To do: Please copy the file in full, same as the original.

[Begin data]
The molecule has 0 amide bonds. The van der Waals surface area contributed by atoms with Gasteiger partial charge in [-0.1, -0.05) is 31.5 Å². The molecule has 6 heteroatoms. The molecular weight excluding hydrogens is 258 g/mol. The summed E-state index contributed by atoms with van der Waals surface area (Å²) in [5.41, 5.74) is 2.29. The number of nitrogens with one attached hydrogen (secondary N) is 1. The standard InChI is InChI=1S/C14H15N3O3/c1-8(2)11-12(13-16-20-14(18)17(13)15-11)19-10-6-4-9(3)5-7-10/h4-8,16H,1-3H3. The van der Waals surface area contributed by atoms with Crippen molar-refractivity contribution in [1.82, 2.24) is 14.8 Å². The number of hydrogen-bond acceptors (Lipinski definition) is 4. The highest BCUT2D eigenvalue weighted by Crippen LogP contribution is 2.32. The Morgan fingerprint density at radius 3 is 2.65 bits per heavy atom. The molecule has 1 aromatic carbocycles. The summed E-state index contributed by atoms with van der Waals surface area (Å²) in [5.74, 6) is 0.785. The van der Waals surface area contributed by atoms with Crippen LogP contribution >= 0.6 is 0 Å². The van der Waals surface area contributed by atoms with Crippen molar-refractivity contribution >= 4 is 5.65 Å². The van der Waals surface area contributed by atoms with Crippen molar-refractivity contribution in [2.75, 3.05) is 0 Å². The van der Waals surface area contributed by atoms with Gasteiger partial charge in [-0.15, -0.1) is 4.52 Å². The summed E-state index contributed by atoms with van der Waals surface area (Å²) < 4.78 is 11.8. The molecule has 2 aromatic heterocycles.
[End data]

The molecule has 0 amide bonds. The van der Waals surface area contributed by atoms with Gasteiger partial charge in [-0.1, -0.05) is 31.5 Å². The molecule has 6 heteroatoms. The molecular weight excluding hydrogens is 258 g/mol. The summed E-state index contributed by atoms with van der Waals surface area (Å²) in [5.41, 5.74) is 2.29. The number of nitrogens with one attached hydrogen (secondary N) is 1. The standard InChI is InChI=1S/C14H15N3O3/c1-8(2)11-12(13-16-20-14(18)17(13)15-11)19-10-6-4-9(3)5-7-10/h4-8,16H,1-3H3. The van der Waals surface area contributed by atoms with Crippen molar-refractivity contribution in [1.82, 2.24) is 14.8 Å². The number of hydrogen-bond acceptors (Lipinski definition) is 4. The highest BCUT2D eigenvalue weighted by Crippen LogP contribution is 2.32. The Morgan fingerprint density at radius 3 is 2.65 bits per heavy atom. The molecule has 1 aromatic carbocycles. The summed E-state index contributed by atoms with van der Waals surface area (Å²) in [5.74, 6) is 0.785. The van der Waals surface area contributed by atoms with Crippen LogP contribution >= 0.6 is 0 Å². The van der Waals surface area contributed by atoms with Crippen molar-refractivity contribution >= 4 is 5.65 Å². The van der Waals surface area contributed by atoms with Crippen molar-refractivity contribution in [2.75, 3.05) is 0 Å². The van der Waals surface area contributed by atoms with Gasteiger partial charge in [-0.15, -0.1) is 4.52 Å². The summed E-state index contributed by atoms with van der Waals surface area (Å²) < 4.78 is 11.8. The molecule has 2 aromatic heterocycles.